David E. Foster is the Phil and Jean Myers professor of mechanical engineering, University of Wisconsin, Madison, and director of the Engine Research Center, which has won two center of excellence competitions for engine research and has extensive facilities for research on internal combustion engines. A member of the faculty at the University of Wisconsin since he completed his Ph.D., Dr. Foster teaches and conducts research in thermodynamics, fluid mechanics, internal combustion engines, and emission formation processes. His work has focused specifically on combustion kinetics, emission formation processes, and the incorporation of simplified or phenomenological models of emission formation processes into engineering simulations. He has published extensively in this field throughout the world and for leading societies in this country. He is a recipient of the Ralph R. Teetor Award, the Forest R. McFarland Award, and the Lloyd L. Withrow Distinguished Speaker Award of the Society of Automotive Engineers (SAE) and he is an SAE Fellow. He has served on a number of NRC committees, including the Committee on Review of the Research Program of the Partnership for a New Generation of Vehicles. He is a registered professional engineer in the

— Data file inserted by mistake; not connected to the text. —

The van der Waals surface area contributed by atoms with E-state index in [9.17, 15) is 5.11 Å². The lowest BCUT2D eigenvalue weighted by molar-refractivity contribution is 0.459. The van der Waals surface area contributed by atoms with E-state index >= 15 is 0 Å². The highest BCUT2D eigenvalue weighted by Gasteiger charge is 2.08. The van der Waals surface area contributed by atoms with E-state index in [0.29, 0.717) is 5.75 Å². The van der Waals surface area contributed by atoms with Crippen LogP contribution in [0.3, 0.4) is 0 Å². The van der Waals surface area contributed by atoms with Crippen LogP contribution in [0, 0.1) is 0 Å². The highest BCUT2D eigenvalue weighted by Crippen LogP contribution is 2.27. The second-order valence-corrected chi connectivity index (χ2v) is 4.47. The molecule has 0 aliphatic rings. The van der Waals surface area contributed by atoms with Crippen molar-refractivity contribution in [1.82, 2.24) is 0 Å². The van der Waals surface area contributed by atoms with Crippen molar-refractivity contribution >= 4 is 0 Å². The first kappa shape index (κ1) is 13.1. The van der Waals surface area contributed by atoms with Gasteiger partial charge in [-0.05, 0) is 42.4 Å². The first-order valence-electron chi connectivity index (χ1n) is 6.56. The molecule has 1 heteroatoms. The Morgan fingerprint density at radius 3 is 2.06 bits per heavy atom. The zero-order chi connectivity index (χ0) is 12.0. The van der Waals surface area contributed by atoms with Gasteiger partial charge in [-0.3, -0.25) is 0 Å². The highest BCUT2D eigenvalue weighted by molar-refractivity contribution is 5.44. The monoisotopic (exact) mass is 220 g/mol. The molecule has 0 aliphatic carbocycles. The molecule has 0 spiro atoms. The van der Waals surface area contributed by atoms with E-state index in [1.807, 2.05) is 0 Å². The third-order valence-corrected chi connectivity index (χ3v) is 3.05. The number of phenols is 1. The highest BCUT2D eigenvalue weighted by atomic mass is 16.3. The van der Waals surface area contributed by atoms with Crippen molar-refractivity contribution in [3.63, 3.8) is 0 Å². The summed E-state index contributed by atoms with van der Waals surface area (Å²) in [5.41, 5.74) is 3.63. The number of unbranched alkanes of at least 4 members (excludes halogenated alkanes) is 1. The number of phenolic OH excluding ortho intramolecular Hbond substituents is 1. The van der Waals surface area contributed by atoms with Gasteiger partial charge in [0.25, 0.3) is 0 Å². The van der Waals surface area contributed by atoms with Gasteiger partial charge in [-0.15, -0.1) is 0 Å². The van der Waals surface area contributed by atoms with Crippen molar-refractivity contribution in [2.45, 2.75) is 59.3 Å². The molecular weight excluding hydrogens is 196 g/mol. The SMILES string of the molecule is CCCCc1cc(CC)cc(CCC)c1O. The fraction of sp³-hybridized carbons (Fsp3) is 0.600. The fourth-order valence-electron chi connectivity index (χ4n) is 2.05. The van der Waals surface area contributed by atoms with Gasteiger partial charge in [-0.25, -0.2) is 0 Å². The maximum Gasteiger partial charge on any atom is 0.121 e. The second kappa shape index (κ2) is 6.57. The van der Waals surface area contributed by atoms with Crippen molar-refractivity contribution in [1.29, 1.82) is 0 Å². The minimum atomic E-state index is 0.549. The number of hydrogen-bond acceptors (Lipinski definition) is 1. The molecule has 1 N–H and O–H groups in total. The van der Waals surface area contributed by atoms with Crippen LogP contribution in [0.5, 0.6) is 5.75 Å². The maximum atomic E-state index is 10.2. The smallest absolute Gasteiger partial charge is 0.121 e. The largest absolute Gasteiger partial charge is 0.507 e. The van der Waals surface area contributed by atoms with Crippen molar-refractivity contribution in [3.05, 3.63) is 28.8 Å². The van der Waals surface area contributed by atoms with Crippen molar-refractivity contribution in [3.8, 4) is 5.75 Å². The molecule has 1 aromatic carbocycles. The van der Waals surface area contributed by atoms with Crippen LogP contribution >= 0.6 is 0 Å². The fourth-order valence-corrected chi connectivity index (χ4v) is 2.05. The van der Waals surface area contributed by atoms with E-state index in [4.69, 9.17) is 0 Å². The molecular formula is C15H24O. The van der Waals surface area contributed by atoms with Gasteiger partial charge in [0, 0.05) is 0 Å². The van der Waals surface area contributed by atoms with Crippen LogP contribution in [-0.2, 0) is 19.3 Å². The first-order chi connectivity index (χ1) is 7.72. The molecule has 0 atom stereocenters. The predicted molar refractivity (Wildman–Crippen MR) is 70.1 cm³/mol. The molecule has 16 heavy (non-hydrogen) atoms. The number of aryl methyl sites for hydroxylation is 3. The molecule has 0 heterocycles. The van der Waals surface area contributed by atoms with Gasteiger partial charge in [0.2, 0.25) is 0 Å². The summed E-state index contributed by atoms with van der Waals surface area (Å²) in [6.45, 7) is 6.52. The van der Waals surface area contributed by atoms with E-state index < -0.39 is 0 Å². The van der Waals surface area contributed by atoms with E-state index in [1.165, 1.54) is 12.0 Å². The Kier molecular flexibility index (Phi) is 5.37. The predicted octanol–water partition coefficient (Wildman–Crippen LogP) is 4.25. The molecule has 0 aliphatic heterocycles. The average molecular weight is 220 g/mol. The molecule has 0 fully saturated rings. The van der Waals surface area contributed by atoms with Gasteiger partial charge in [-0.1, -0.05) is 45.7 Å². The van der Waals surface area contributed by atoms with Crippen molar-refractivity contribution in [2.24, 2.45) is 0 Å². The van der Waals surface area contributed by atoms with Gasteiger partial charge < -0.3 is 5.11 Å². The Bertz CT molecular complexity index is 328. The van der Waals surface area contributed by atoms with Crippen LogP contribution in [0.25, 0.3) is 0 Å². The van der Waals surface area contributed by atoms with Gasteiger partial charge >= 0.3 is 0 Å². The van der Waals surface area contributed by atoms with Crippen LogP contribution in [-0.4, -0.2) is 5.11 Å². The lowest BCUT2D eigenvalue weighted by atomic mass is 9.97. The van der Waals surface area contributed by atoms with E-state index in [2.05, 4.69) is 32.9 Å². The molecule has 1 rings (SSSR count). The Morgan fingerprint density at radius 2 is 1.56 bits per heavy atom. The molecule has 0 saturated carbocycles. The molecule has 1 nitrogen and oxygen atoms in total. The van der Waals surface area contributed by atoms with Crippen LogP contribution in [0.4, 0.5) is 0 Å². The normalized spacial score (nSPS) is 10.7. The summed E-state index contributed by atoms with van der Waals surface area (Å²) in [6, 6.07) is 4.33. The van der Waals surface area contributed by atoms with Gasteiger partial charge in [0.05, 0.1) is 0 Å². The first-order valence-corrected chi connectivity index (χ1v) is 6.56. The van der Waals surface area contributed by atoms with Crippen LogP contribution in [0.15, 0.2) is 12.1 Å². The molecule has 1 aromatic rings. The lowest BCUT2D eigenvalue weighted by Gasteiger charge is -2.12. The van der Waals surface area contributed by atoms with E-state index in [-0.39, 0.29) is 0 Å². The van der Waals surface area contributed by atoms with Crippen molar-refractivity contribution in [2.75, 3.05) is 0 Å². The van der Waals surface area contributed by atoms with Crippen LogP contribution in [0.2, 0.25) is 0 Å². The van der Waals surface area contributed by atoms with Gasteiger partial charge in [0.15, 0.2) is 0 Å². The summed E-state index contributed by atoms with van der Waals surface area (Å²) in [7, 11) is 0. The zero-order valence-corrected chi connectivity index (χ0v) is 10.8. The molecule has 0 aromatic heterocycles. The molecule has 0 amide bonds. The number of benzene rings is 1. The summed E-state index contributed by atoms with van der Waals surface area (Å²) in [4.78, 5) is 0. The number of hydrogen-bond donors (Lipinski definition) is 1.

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Appendix A Biographical Sketches of Committee Members John H. Johnson, Chair, is a presidential professor emeritus ter. His previous positions include serving as head, assistant in the Department of Mechanical Engineering-Engineering head, research engineer, and senior research engineer, Fuel Mechanics at Michigan Technological University (MTU) and Lubricants Department, General Motors Research and and a fellow of the SAE and the American Society of Development Laboratories. His research interest focuses on Mechanical Engineers (ASME). His experience spans a vehicle emissions and fuel economy and on the interactions wide range of analysis and experimental work on advanced among the engine, fuel system, fuel, and emissions-control engine concepts, diesel and other internal engine emissions system. Conventional engines (spark-ignition and diesel) studies, fuel systems, and engine simulation. He was previ- and fuels (gasoline and diesel fuel), alternative fuels, and ously project engineer at the U.S. Army Tank Automotive new vehicle propulsion systems (hybrids and fuel cells) Center, and chief engineer in applied engine research at the are also among his current interests. These research topics International Harvester Company before joining the MTU have societal benefits for improved air quality and reduced mechanical engineering faculty. He served as chairman of vehicular energy consumption. Mr. Colucci has served on the MTU mechanical engineering and engineering mechan- numerous technical advisory committees. He has a B.S.M.E. ics department from 1986 to 1993. He has served on many from Michigan State University and an M.S.M.E. from the committees related to engine technology, engine emissions, California Institute of Technology. and health effects—for example, committees of the SAE, the David E. Foster is the Phil and Jean Myers professor of NRC, the Combustion Institute, the Health Effects Institute, and the Environmental Protection Agency—and consults to mechanical engineering, University of Wisconsin, Madison, a number of government and private sector institutions. In and director of the Engine Research Center, which has won particular, he served on many NRC committees, including two center of excellence competitions for engine research the Committee on Fuel Economy of Automobiles and Light and has extensive facilities for research on internal combus- Trucks, the Committee on Advanced Automotive Technolo- tion engines. A member of the faculty at the University of gies Plan, the Committee on the Impact and Effectiveness Wisconsin since he completed his Ph.D., Dr. Foster teaches of Corporate Average Fuel Economy (CAFE) Standards, and conducts research in thermodynamics, fluid mechan- and the Committee to Assess Fuel Economy for Medium ics, internal combustion engines, and emission formation and Heavy-Duty Vehicles. He chaired the NRC Committee processes. His work has focused specifically on combustion on Review of DOE’s Office of Heavy Vehicle Technologies kinetics, emission formation processes, and the incorpora- and the NRC Committee on Review of the 21st Century tion of simplified or phenomenological models of emission Truck partnership, Phase 1. Dr. Johnson received from SAE formation processes into engineering simulations. He has the Horning Memorial Award, Colwell Merit Award (two), published extensively in this field throughout the world McFarland Award, Myers Award for Outstanding Student and for leading societies in this country. He is a recipient Paper, the Franz Pischinger Powertrain Innovation Award, of the Ralph R. Teetor Award, the Forest R. McFarland and the ASME Honda Medal. He received his Ph.D. in Award, and the Lloyd L. Withrow Distinguished Speaker mechanical engineering from the University of Wisconsin. Award of the Society of Automotive Engineers (SAE) and he is an SAE Fellow. He has served on a number of NRC Joseph M. Colucci (NAE) is president, Automotive Fuels committees, including the Committee on Review of the Consulting, Inc., and retired executive director, Materials Research Program of the Partnership for a New Generation Research, General Motors Research and Development Cen- of Vehicles. He is a registered professional engineer in the 139